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We are happy to answer questions about our services and procedures.
These are a selection of some common questions that patients have. If your question isn't answered here, please contact our office. It's important to us that our patients understand their dental care.
Years ago, orthodontic treatment was only for kids over the age of 11 or 12. But today’s orthodontists now treat children as young as eight years old. Called interceptive, or phase I orthodontics, braces in early childhood can reduce time in braces later on and correct problems before they become more serious.
Children’s baby teeth have a big impact on the health of their permanent teeth. That’s why it’s so important to catch major issues with baby teeth before permanent teeth erupt!
Since kids can start dental exams as soon as their first tooth comes in, your dentist or orthodontic specialist can track any issues that may warrant phase I orthodontics. A consultation at around age seven with an orthodontic specialist will evaluate your child for these conditions:
- Difficulty chewing or speaking
- Missing or diseased baby teeth
- Wide gaps between teeth
- Severe overcrowding
- Mouth breathing
- Protruding teeth
- Severe bite issues
- Problems with jaw, facial, or teeth symmetry
If your child needs phase I orthodontics, treatment may begin at age eight and may continue in a less invasive, phase II treatment. Dentists use a variety of treatments with young children, which may include both removable and non-removable appliances, such as space maintainers, bands, palatal expanders, and braces.
Orthodontics is the branch of dentistry focused on aligning teeth and correcting the bite. Orthodontic treatment is typically recommended for children around the ages of 10 to 13 years when all of their permanent adult teeth have come in.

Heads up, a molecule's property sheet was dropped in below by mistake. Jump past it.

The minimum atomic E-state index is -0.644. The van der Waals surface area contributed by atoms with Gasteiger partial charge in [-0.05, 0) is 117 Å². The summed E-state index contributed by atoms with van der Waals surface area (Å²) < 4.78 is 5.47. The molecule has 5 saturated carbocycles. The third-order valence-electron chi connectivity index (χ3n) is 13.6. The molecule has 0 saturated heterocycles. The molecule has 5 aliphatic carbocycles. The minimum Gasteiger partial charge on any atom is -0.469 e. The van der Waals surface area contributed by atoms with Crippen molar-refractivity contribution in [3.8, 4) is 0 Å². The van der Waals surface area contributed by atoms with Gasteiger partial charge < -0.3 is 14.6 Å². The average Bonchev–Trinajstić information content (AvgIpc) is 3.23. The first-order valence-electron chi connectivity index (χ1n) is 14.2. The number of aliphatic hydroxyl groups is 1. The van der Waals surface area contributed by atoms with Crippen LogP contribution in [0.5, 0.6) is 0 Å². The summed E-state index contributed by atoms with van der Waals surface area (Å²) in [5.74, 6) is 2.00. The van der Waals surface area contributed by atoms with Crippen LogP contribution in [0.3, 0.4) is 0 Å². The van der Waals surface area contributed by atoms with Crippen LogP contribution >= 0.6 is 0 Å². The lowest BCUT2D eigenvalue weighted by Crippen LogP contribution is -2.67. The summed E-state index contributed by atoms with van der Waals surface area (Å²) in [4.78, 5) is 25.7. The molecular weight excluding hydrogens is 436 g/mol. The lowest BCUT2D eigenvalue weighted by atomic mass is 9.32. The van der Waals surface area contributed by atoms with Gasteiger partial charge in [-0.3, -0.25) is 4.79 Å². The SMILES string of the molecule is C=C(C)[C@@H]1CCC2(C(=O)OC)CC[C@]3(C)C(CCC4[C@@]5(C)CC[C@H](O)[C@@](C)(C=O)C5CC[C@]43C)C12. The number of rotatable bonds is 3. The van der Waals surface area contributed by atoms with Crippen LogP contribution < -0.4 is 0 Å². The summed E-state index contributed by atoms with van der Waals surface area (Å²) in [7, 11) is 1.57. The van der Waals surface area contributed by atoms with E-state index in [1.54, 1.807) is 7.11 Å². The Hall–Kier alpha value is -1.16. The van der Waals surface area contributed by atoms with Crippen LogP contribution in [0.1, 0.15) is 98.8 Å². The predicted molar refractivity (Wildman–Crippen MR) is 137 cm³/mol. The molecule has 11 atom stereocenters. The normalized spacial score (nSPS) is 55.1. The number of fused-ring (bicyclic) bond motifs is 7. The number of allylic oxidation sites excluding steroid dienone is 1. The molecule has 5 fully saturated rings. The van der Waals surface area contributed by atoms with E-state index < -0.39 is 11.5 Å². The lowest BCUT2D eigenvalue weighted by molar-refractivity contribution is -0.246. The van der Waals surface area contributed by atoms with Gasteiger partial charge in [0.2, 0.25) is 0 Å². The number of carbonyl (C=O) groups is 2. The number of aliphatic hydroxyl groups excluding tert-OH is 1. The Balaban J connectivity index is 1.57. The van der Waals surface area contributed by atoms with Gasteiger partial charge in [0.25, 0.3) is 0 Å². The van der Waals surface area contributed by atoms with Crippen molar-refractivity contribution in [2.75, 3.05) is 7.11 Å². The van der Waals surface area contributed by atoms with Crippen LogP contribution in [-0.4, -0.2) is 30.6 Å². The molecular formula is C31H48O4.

However, some kids can benefit from early orthodontic treatment divided into phases called interceptive orthodontics, which takes place earlier around the ages of seven to 10 years old. This type of treatment is ideal for children who suffer from:
- Crowded teeth or a narrow jaw
- Severe overbite, underbite, or crossbite
- Complications from thumb or pacifier use
Interceptive orthodontics uses a variety of different treatments that can include placing brackets and wires, using a space maintainer or other oral appliance, or a combination of both. The goal is to utilize the child's growth to make room for adult teeth or correct bite alignment issues during the ideal time. Achieving these goals can often be much harder when growth has ceased. Interceptive orthodontics also makes the following phase of orthodontic treatment, which is typically just brackets and wires to align teeth, much more simple and straightforward.
Your pediatric dentist will watch your son or daughter's oral development so they can discuss any concerns or recommendations for interceptive orthodontics with you in a timely manner.